Two studies have now reported an increased risk of fractures in people following a vegan diet. The first was a study published in November 2020 and was a new analysis from the EPIC-Oxford study, one of the longest running and largest studies investigating the health of vegetarians and vegans. There is a lot to digest in the paper with some quite complicated analysis. Of note, the first report from the EPIC-Oxford study on bone health published in 2007 showed no differences in the self-reported incidence of fractures between meat eaters, fish eaters and lacto-ovo vegetarians, but vegans had a 30% higher risk of fracture compared with meat eaters . However, when the results were adjusted for calcium intake, those consuming at least 525mg of calcium per day, regardless of diet pattern, showed no increase in risk of fracture demonstrating that if the diet contains an adequate amount of calcium there is no disadvantage for bone health on a plant-based diet.
The updated study results show an increased rate of fracture in those not consuming meat. This was not exclusive to vegans and included vegetarians and fish eaters, but the effect was more pronounced in the vegan group. For vegans the impact was greatest for hip fractures with a 231% elevated risk compared to meat eaters. Vegans had a 43% increased risk of developing any fracture compared to meat eaters. In absolute terms, this amounted to 19 more cases of fractures in vegans for every 1000 people over 10 years.
There is no question of poor study design or industry influence with this study, which has a robust design with rigorous analysis of the data. Two of the authors are vegan. The points of interest are that body mass index (BMI) had a major influence on fracture risk with a BMI less than 22.5 associated with the increased risk. For vegans with a BMI greater or equal to 22.5, this risk disappeared. The fracture risk was also only increased in women (who made up more than two-thirds of the participants) and not men. Vegans in this study had a lower than recommended intake of calcium and a lower use of hormone replacement therapy in women compared with meat-eaters, factors that are relevant to the risk of bone fractures. The mean calcium intake for vegans was around 600mg/day, so not meeting UK recommendations for 700mg/day. Non-meat eaters also had a lower protein intake than meat-eaters, which appeared to be contribuing to the risk of fractures in the analysis. We also know from prior reports from the EPIC-Oxford cohort that the vegans had lower B12 and vitamin D intakes compared to the non-vegans. Only around 50% of vegan participants in this study were taking dietary supplements, which means that 50% were relying on food sources of vitamin B12 and vitamin D, which we know are inadequate. These participants were recruited in the 1990’s at a time when fortification of plant-based alternatives was not common and knowledge and information on healthy vegan diets was less accessible.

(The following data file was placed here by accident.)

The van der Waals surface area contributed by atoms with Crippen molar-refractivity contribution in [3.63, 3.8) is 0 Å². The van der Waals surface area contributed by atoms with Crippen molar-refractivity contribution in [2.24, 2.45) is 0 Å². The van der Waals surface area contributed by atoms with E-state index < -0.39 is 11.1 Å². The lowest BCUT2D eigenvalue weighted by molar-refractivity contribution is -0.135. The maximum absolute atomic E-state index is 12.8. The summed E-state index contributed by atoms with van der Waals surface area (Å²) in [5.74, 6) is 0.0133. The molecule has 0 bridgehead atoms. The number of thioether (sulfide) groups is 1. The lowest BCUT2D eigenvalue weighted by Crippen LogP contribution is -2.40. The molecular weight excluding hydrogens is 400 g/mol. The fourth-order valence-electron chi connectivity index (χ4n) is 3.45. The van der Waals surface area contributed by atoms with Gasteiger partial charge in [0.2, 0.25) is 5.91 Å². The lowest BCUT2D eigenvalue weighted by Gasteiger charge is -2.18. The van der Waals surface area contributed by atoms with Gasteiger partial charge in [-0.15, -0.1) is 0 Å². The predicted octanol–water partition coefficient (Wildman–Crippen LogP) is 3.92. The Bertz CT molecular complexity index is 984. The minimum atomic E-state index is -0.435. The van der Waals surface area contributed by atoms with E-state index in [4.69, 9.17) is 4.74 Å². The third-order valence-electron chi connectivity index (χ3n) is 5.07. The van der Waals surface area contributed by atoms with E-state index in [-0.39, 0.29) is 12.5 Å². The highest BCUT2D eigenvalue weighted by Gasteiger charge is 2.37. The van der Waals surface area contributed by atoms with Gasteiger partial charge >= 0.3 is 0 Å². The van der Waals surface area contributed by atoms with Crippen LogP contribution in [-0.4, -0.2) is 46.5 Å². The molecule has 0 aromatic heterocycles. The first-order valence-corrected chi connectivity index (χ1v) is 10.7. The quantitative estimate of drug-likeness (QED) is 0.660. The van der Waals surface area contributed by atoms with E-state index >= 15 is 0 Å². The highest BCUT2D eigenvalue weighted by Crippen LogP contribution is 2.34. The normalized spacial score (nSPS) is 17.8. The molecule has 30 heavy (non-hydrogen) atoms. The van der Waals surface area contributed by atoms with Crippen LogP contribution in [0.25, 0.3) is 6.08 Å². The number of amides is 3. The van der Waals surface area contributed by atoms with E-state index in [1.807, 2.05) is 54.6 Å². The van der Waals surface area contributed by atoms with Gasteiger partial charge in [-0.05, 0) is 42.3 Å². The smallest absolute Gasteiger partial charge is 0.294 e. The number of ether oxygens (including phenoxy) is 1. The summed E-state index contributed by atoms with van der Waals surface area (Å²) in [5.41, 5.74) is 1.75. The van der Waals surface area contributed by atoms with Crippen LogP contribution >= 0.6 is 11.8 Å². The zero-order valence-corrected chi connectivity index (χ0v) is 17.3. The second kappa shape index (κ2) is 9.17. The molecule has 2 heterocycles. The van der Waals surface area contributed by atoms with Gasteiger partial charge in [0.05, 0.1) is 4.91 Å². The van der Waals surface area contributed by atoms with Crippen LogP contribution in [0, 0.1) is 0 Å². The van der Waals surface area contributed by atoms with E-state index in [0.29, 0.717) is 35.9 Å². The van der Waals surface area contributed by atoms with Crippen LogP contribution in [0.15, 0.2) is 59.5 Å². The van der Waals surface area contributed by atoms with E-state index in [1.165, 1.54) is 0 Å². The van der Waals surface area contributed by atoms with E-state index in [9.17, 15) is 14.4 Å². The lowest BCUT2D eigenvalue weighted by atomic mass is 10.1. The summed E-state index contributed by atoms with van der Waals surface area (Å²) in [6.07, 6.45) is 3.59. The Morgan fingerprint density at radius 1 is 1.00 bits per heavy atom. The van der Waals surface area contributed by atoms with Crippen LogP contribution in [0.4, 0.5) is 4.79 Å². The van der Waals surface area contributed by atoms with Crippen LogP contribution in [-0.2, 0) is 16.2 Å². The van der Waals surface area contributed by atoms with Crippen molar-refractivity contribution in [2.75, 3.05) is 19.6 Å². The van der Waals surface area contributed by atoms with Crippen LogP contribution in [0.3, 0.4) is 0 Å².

The major limitation is that the study cannot tell us the cause of the fractures i.e. are they due to poor bone health or due to accidents. There was also no determination of bone mineral density. The study did not correlate fracture rates with vitamin D status, a major factor in bone health. So, overall the study does not prove a causal relationship between diet and fractures but an association. Having said that, we need to pay attention to these results rather than discount them.
The second study is a report from the Adventist Health Study 2, which includes more than 96,000 Adventists from North America that have been followed since 2002. The study showed that vegans have a 55% increased risk of developing a hip fracture compared to omnivores. Again, this figure sounds alarming, but in absolute terms amounts to 1.5 extra hip fractures per 1000 vegans per year. Again, the increased risk was only seen in women, not men, and this time the risk completely disappeared in vegans taking both calcium and vitamin D supplements.
For me the take home messages are the importance of adopting a healthy vegan diet, paying attention to nutrients such as calcium, zinc, B12, vitamin D. A healthy vegan diet is one that is composed of a variety of fruits, vegetables, whole grains, beans, nuts and seeds and minimises processed/packaged foods. It’s also helpful to incorporate fortified foods and drinks such as soya milk, yogurt and calcium-set tofu. Weight bearing physical activity and muscle strengthening are vitally important for bone health and may need to be emphasised more for those on a 100% plant-based diet, along with other healthy lifestyle practice that impact bone health; avoiding alcohol and tobacco smoking, limiting caffeine, fizzy drinks and added salt. It may also be beneficial to aim for the middle of the BMI range rather than a BMI of <20.
We must not forget that both the EPIC-Oxford and Adventist Health Studies have shown us that a vegan diet is associated with around a 50% reduction in risk of high blood pressure, significantly lower levels of blood cholesterol, a 25–30% reduction in ischaemic heart disease (this includes vegetarians as well), 19% reduction in cancer risk and a 30–40% reduction in risk of type 2 diabetes in those not eating meat. These are all major causes of death and disability in the UK and a far greater risk to personal and public health than bone fractures.
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